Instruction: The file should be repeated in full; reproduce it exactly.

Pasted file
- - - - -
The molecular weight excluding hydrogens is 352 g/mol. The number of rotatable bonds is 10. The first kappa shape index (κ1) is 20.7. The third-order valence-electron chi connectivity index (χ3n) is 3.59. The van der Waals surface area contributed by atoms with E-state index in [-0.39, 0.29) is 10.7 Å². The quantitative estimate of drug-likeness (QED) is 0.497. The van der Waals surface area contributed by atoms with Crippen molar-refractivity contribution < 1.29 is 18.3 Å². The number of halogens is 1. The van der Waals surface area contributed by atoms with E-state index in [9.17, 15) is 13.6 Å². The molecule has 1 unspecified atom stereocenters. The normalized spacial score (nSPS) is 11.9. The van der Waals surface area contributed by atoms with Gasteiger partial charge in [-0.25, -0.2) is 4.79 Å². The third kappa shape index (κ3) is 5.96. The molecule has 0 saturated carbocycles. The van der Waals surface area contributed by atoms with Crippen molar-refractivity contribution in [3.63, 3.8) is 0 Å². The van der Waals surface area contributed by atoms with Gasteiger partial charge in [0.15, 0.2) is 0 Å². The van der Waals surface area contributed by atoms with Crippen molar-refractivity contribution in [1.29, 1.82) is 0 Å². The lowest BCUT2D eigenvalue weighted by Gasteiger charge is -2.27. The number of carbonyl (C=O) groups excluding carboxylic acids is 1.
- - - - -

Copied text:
The molecular weight excluding hydrogens is 352 g/mol. The number of rotatable bonds is 10. The first kappa shape index (κ1) is 20.7. The third-order valence-electron chi connectivity index (χ3n) is 3.59. The van der Waals surface area contributed by atoms with E-state index in [-0.39, 0.29) is 10.7 Å². The quantitative estimate of drug-likeness (QED) is 0.497. The van der Waals surface area contributed by atoms with Crippen molar-refractivity contribution < 1.29 is 18.3 Å². The number of halogens is 1. The van der Waals surface area contributed by atoms with E-state index in [9.17, 15) is 13.6 Å². The molecule has 1 unspecified atom stereocenters. The normalized spacial score (nSPS) is 11.9. The van der Waals surface area contributed by atoms with Gasteiger partial charge in [-0.25, -0.2) is 4.79 Å². The third kappa shape index (κ3) is 5.96. The molecule has 0 saturated carbocycles. The van der Waals surface area contributed by atoms with Crippen molar-refractivity contribution in [3.63, 3.8) is 0 Å². The van der Waals surface area contributed by atoms with Gasteiger partial charge in [0.15, 0.2) is 0 Å². The van der Waals surface area contributed by atoms with Crippen molar-refractivity contribution in [1.29, 1.82) is 0 Å². The lowest BCUT2D eigenvalue weighted by Gasteiger charge is -2.27. The number of carbonyl (C=O) groups excluding carboxylic acids is 1.